Money at 30: “Quit Like a Millionaire” Book Review
Earlier this year, I decided that one of my goals for 2020 was to do more book reviews. Somehow, this became both easier and harder to attain as quarantine set in. So, with my local library closed, I instead turned to Amazon to see what titles I should add to my queue. That’s how I first came across Quit Like a Millionaire: No Gimmicks, Luck, or Trust Fund Required by Kristy Shen and Bryce Leung (which it seems was first published nearly one year ago). As it turns out, that move to buy the book instead of borrowing it was a blessing as I can’t wait to hand this one off to friends curious about financial independence.
By virtue of the subject matter, Quit Like a Millionaire covers a lot of the same ground as other books I’ve reviewed, such as Work Optional, Financial Freedom, and Choose FI. Nevertheless, the book has a unique perspective and style that helps it to stand out. For one, Shen (who, despite co-authoring with her husband, takes on the role of the narrator) provides a fairly linear narrative, sharing her journey from poverty to early retirement and what she learned each step of the way. While most books of this kind do include some personal detail, I really liked this particular approach, which read as if you are discovering this information and having these revelations right alongside the authors. On a similar note, it’s really intriguing to see the book’s focus shift midway through as Shen moves from lessons she learned from being poor to those she’s learned from being rich.
As for the nuts and bolts of the book, in addition to necessary yet well-worn topics such as taxes and portfolio building, the authors include some topics I personally hadn’t heard of before. For example, they detail two features — they call the Cash Cushion and Yield Shield — that they built into their early retirement plan to help them weather down markets (and are hopefully serving them well now). I should also mention that, while Shen and Leung spent much of their careers in Canada, the book’s advice is geared mostly towards Americans, while still filling in the details for their fellow countrymen up north.
Perhaps one of my favorite parts of Quit Like a Millionaire were the sections specific to travel. Sure, plenty of FI-centric titles mention travel as an aspiration or throw in a few travel hacking tips, but Shen and Leung go well beyond that. Not only do they explain topics like geo arbitrage and how traveling more can actually help you save money but also go in-depth about their spending habits as globetrotting nomads — in which they manage to maintain the same level of spending as they did while staying put in Toronto, while hopping to a different city or continent every month. Although I’ve stated before that I’m not sure this level of nomadism is right for me, I still found it to be fascinating and, quite honestly, got me thinking.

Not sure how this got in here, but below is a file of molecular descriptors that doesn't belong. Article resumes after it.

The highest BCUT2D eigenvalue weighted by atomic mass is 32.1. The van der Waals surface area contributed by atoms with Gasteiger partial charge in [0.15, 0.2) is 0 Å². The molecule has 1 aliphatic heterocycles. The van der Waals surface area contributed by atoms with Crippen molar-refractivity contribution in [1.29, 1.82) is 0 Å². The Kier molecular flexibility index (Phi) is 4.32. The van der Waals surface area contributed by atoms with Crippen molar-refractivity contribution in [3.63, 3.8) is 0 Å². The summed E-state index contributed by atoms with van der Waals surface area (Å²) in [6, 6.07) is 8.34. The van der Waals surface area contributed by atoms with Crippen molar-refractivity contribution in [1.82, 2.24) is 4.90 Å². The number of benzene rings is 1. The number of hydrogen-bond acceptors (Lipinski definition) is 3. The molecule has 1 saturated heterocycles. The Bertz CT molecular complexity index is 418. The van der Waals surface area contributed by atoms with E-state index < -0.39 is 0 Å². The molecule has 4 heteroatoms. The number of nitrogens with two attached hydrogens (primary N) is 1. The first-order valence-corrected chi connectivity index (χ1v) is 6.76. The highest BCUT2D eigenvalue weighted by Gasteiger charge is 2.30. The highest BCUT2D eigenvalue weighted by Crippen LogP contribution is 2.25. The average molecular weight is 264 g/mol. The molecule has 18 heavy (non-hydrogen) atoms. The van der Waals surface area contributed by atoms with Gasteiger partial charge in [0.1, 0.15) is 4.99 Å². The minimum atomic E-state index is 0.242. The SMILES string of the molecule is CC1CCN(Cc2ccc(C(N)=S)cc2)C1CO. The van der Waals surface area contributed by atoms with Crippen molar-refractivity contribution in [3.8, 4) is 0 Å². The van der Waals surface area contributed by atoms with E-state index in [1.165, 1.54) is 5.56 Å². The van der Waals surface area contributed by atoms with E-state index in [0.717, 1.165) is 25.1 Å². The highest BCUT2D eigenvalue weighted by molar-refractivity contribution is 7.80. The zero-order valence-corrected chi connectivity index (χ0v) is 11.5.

Another section I found to be truly insightful was the final chapter (prior to the appendices, which we’ll discuss shortly). In it, the authors eloquently explain why some of the seemingly contradictory advice that personal finance experts offer isn’t necessarily right or wrong — going on to detail the different paths to wealth, which route they took, and laying out some options that may better suit you. On that note, there is plenty of back matter to the book as well, including a detailed breakdown of the couple’s annual income and spending on their way to FI.
This is where I’d normally share a minor criticism or two about the book. Yet, with Quit Like a Millionaire, I don’t really think I have any. In fact, for as much as I enjoyed the previous titles I mentioned — as evidenced by my positive reviews of them — I have to say that I believe I enjoyed this book more than any other. A big part of that comes from the writing style, which is humorous, casual, and approachable for laymen. On top of that, I also found myself relating more to the couple than I have with other authors, even though I’ve never cherished a Coke can as a pet nor, you know, made a million dollars.
For all of those reasons, if you’ve ever considered pursuing any level of financial independence and are looking for some first-hand insight served with some great storytelling, Quit Like a Millionaire: No Gimmicks, Luck, or Trust Fund Required may be the book for you. If you’re anything like me, you’ll walk away entertained, educated, and perhaps even motivated. As the authors note, money = time — and this book is worthy of both.